Milk from golden cows

For Latin America, and Brazil in particular, one of the most severe symptoms of the Covid hangover has been a tragic increase in hunger and food insecurity. In our special on Brazil’s desperate hunger epidemic, The Brazilian Report showed that having enough food to eat for a full day is rapidly becoming a privilege in the region’s biggest country, not a basic right.

Most recently, this plight has been exemplified by the humble carton of milk, one of the cornerstones of Brazil’s basic basket of food necessities. However, amid continuing economic woes and whirlwind inflation, a liter of cow’s milk is now costing up to BRL 10 (USD 1.92) in some cities — 42 percent more than in January and a drastic increase in a country where the minimum monthly salary sits just north of BRL 1,000.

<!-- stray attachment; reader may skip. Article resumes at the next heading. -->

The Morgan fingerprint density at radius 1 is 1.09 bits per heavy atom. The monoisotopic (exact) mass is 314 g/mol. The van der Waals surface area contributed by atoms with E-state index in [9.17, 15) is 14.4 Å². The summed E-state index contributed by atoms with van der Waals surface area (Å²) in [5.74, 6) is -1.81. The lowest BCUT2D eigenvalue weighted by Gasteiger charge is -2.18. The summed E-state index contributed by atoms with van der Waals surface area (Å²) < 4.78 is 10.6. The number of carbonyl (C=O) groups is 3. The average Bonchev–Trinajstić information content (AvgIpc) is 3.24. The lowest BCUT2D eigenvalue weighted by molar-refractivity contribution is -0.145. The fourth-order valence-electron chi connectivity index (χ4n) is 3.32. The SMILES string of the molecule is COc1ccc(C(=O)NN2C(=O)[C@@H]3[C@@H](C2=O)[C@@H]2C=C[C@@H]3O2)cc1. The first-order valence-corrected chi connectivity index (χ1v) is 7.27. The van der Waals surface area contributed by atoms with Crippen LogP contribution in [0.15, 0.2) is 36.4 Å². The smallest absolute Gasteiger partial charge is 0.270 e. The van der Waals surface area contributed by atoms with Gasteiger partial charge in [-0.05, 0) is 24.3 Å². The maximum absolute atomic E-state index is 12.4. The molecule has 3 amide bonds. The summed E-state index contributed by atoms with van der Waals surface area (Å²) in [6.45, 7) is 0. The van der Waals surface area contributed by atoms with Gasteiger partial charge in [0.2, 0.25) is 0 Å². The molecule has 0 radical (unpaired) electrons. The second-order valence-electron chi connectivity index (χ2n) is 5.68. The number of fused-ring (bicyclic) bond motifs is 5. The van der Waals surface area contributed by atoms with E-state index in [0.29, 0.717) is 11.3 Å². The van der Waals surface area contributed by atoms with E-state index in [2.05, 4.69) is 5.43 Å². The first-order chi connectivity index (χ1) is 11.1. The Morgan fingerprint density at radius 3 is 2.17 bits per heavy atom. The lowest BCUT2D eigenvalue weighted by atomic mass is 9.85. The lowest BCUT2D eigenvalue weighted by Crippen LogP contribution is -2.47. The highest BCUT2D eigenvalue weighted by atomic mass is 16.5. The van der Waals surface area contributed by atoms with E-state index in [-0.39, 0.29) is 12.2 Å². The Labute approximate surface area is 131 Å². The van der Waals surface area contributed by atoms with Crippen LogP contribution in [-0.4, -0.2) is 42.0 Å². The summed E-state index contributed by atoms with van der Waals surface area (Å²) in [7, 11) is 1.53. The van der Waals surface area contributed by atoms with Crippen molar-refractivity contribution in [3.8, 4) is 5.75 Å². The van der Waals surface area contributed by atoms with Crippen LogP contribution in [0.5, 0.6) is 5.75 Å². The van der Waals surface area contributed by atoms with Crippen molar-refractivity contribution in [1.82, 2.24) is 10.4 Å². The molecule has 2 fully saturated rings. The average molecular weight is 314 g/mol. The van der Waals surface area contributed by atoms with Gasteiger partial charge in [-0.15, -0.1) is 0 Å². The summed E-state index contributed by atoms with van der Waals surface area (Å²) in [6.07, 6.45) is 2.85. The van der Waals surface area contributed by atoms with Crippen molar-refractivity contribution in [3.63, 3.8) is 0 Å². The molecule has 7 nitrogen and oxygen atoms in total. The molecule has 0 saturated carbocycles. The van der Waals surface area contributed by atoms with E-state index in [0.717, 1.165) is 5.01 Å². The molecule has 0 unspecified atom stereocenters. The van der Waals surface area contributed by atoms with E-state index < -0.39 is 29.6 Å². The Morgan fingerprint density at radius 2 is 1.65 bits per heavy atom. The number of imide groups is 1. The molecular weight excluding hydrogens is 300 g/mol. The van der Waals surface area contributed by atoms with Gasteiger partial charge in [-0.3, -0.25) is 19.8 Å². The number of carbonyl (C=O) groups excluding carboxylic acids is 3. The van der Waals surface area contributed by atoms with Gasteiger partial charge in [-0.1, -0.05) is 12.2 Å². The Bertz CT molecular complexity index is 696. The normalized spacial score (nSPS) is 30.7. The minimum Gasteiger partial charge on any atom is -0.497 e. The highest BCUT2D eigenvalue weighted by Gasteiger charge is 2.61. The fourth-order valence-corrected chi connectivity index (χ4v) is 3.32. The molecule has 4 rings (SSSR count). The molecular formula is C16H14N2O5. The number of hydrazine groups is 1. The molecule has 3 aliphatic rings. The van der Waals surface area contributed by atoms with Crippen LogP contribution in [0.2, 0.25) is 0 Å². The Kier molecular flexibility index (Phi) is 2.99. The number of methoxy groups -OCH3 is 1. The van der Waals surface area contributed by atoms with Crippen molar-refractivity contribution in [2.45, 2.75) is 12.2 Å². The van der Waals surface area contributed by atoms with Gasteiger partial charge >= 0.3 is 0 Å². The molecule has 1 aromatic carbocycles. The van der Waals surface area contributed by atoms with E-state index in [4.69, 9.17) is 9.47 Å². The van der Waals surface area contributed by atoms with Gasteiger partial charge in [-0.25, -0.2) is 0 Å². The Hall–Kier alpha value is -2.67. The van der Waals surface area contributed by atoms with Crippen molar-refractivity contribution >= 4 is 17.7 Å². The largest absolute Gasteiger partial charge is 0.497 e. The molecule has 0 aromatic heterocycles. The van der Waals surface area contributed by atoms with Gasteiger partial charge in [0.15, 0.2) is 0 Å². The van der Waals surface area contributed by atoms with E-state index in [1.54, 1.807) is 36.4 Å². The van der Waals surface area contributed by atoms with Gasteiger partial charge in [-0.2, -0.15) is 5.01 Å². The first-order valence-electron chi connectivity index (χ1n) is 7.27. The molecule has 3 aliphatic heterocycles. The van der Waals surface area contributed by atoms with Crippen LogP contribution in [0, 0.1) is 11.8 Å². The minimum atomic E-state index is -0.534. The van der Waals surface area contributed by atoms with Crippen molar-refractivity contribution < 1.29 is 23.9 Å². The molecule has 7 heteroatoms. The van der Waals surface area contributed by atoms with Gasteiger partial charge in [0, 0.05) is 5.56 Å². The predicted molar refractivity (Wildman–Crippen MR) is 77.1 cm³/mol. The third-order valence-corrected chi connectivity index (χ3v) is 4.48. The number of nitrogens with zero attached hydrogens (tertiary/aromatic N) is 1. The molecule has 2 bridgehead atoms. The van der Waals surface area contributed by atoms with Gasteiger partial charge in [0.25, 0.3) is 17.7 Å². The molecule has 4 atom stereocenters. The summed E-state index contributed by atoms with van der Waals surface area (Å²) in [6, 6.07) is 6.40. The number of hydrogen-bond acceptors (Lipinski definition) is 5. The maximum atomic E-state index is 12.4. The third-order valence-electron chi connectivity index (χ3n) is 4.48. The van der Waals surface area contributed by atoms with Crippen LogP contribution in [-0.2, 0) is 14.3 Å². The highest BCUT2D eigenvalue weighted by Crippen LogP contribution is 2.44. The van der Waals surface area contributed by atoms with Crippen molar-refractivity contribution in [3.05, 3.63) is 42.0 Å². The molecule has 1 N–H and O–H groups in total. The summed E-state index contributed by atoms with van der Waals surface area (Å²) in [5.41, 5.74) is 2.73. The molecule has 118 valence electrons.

Milk is seen as a crucial food item for developing youngsters, providing an important source of calcium to promote bone health. Now, supermarkets are stacking their shelves with liquid whey — packaged to look like milk — and other dairy substitutes of negligible nutritional value.

Condensed milk, a traditional ingredient in Brazilian sweets, has largely disappeared from stores, being replaced with imitation products beefed up with whey and starch.

According to a recent Datafolha poll, some 23 percent of Brazilians (almost 50 million people) have resorted to buying liquid whey, and an equal amount have resorted to similar cost-cutting measures such as purchasing “broken beans” and off-cuts of lunch meat.

And the issue goes beyond inflation. A lack of incentives for small farmers has led the number of dairy farmers in Rio Grande do Sul state to fall by half, for instance.

Alas, milk is just one of many food items that has seen prices go through the roof in Brazil over the last year, compounding the drama poor Brazilians face to feed their hungry families.